Tunisia's new prime minister Ali Laarayedh gets out of a carSurprise choice of interior minister Ali Laarayedh unlikely to end political crisis amid wrangling over key cabinet posts

By Eileen Byrne

Tunisia’s ruling Islamist party, Ennahda, has named another former political prisoner as prime minister after his predecessor resigned this week.

The surprise choice of Laarayedh was made in an internal party vote late Thursday. Like his predecessor Hamadi Jebali, Laarayedh was for many years a political detainee. For the last 14 months he has headed the interior ministry, going to work in the same building where he was once tortured.

The appointment does not end the country’s political crisis, as Laarayedh will be under pressure to appoint non-party figures to key cabinet posts, including at the interior ministry.

Adnane Mancer, a spokesman for Tunisia’s president, Moncef Marzouki, said although Laarayedh had two weeks to put together his cabinet it would be preferable for the nominations to be made in the next few days.

Laarayedh, 57, has had mixed success at the unsettled interior ministry, which controls the police and national guard. Many officials there continued in their posts after the 2011 revolution that overthrew the regime of Zine al-Abidine Ben Ali. After demonstrators – many of them conservative Salafist Islamists – stormed the US embassy in September there were calls for Laarayedh’s resignation. Opposition parties also accuse the authorities of failing to protect the right to organise without intimidation.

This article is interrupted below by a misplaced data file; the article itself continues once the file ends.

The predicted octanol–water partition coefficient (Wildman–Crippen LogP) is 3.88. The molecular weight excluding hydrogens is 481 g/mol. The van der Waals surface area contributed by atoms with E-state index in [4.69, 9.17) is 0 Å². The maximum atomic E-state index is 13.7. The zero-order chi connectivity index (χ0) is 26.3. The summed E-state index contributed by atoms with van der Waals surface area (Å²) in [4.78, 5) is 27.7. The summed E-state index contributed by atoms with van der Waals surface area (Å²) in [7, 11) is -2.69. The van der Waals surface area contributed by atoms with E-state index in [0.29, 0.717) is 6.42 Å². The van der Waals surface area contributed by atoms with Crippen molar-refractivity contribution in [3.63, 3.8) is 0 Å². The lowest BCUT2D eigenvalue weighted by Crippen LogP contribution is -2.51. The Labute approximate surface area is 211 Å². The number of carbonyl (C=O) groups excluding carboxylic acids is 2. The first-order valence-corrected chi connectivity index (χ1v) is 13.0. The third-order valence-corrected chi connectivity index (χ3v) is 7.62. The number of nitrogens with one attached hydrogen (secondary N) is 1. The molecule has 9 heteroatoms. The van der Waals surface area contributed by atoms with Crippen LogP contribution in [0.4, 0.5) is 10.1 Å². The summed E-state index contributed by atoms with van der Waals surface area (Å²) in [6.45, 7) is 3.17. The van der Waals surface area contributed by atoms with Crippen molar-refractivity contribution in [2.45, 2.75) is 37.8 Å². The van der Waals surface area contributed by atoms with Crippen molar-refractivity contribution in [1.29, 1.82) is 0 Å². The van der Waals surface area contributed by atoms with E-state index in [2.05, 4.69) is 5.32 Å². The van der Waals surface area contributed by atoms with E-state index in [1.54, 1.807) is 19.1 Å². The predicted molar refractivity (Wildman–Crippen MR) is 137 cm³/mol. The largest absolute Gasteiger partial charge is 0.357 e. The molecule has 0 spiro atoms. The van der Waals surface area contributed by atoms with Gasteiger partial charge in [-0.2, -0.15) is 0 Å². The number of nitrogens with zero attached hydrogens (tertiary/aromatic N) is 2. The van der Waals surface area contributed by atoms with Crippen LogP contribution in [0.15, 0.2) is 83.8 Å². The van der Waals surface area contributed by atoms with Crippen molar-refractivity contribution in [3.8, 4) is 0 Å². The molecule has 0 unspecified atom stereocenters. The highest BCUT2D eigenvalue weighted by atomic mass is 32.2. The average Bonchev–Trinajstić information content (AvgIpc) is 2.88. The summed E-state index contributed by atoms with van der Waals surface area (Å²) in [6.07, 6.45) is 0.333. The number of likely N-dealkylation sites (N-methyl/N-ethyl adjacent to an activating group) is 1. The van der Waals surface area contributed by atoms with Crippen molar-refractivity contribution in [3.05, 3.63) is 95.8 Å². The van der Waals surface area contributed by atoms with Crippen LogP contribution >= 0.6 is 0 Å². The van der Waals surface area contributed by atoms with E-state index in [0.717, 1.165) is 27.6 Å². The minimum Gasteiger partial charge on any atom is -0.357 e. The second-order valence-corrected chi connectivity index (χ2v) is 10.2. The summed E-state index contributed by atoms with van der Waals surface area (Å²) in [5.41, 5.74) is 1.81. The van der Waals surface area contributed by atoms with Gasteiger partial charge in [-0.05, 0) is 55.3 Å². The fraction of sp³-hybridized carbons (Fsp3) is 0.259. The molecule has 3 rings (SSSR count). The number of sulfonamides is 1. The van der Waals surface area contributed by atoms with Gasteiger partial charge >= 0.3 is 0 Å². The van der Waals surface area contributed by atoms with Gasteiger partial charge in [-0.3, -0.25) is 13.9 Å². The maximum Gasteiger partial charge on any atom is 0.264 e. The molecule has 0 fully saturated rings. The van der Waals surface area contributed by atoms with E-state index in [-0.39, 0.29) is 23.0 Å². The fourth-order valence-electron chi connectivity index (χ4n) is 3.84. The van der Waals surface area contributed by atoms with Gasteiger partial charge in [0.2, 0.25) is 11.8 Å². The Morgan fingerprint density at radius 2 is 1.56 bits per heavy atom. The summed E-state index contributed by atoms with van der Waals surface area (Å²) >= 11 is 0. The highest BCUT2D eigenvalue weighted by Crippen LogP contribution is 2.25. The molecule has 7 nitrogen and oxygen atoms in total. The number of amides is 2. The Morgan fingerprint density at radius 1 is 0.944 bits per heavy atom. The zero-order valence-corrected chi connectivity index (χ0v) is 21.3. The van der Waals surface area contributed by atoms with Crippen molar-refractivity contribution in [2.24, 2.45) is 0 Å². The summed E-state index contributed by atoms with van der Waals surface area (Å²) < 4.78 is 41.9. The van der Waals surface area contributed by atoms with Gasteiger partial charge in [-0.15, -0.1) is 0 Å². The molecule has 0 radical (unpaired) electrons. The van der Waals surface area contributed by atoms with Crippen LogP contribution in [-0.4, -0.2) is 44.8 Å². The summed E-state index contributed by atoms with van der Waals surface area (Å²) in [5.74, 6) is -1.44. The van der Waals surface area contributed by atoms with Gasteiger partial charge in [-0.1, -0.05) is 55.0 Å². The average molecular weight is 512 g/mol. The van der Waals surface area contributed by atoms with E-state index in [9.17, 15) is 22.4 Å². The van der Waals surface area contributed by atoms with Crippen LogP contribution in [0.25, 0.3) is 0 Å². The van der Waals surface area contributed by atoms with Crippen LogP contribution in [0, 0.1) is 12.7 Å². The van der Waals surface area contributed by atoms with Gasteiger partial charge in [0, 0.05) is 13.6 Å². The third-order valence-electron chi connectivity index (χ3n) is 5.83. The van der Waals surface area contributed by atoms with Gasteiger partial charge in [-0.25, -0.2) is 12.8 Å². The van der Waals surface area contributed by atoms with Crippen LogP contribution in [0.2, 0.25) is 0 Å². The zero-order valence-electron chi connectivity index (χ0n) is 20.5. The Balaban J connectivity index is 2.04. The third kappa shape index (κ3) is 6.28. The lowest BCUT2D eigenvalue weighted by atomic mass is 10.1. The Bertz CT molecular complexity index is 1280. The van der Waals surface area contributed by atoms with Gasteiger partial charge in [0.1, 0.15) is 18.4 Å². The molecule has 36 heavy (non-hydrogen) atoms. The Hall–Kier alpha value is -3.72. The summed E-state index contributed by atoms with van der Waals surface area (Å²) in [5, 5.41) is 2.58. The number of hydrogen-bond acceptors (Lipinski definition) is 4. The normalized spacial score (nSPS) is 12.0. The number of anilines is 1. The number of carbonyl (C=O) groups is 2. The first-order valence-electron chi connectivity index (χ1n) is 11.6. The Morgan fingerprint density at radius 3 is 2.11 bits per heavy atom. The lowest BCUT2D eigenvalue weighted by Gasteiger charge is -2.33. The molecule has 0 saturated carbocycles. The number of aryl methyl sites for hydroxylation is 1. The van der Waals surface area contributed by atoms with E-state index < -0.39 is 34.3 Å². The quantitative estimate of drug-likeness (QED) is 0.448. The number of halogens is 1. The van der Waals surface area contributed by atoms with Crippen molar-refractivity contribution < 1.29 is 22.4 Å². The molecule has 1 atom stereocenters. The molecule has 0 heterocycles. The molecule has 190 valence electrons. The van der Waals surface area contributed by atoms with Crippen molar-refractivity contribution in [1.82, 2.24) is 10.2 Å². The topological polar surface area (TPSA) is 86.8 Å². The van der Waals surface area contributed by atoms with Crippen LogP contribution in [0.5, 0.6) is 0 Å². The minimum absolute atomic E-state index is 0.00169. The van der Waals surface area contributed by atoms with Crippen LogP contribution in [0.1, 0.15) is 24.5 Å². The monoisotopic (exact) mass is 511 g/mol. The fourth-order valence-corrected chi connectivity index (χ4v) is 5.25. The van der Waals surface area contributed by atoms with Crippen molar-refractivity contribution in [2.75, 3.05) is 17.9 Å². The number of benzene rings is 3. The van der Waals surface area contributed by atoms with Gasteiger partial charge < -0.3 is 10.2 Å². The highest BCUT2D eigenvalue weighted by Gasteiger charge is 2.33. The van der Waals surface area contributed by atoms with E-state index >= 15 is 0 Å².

The days following the assassination of the leftist politician Chokri Belaïd on 6 February saw a move to push Ennahda’s three-party coalition out of government. Amid anger at the killing, some opposition parties boycotted the constitutional assembly.

Elected in October 2011, the assembly is drawing up a new constitution before elections due this year.

Jebali resigned after his party rejected his proposal for a government entirely of technocrats. In a farewell address on Friday he appealed to “brotherly and friendly countries” to support Tunisia’s transition to democracy and to “abstain from intervening in our internal affairs”. It was interpreted as a warning to Algeria – which some analysts say is concerned at having an elected, Islamist-led government on its doorstep – and France.

Author: Ibn Mohammed
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